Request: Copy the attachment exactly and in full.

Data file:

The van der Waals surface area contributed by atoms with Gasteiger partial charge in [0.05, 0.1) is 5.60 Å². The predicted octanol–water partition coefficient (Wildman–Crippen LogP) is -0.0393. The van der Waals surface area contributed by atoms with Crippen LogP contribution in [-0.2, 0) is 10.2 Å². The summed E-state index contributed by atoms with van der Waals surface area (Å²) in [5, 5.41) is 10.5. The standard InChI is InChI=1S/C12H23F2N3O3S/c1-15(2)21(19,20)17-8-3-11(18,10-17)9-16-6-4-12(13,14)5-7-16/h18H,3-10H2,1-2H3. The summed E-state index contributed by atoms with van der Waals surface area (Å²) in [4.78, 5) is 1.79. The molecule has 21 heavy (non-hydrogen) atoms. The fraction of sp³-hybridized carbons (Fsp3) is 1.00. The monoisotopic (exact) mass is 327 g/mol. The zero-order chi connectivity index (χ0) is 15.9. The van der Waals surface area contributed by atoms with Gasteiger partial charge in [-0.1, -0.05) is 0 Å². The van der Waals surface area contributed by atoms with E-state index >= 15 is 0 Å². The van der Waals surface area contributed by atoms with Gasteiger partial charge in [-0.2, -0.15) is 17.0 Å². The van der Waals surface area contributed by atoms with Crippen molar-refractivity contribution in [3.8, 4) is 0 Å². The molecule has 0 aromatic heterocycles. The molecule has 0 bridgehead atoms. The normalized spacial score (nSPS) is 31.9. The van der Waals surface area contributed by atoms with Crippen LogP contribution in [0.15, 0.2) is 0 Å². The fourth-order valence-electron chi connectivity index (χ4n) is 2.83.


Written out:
The van der Waals surface area contributed by atoms with Gasteiger partial charge in [0.05, 0.1) is 5.60 Å². The predicted octanol–water partition coefficient (Wildman–Crippen LogP) is -0.0393. The van der Waals surface area contributed by atoms with Crippen LogP contribution in [-0.2, 0) is 10.2 Å². The summed E-state index contributed by atoms with van der Waals surface area (Å²) in [5, 5.41) is 10.5. The standard InChI is InChI=1S/C12H23F2N3O3S/c1-15(2)21(19,20)17-8-3-11(18,10-17)9-16-6-4-12(13,14)5-7-16/h18H,3-10H2,1-2H3. The summed E-state index contributed by atoms with van der Waals surface area (Å²) in [4.78, 5) is 1.79. The molecule has 21 heavy (non-hydrogen) atoms. The fraction of sp³-hybridized carbons (Fsp3) is 1.00. The monoisotopic (exact) mass is 327 g/mol. The zero-order chi connectivity index (χ0) is 15.9. The van der Waals surface area contributed by atoms with Gasteiger partial charge in [-0.1, -0.05) is 0 Å². The van der Waals surface area contributed by atoms with E-state index >= 15 is 0 Å². The van der Waals surface area contributed by atoms with Gasteiger partial charge in [-0.2, -0.15) is 17.0 Å². The van der Waals surface area contributed by atoms with Crippen molar-refractivity contribution in [3.8, 4) is 0 Å². The molecule has 0 aromatic heterocycles. The molecule has 0 bridgehead atoms. The normalized spacial score (nSPS) is 31.9. The van der Waals surface area contributed by atoms with Crippen LogP contribution in [0.15, 0.2) is 0 Å². The fourth-order valence-electron chi connectivity index (χ4n) is 2.83.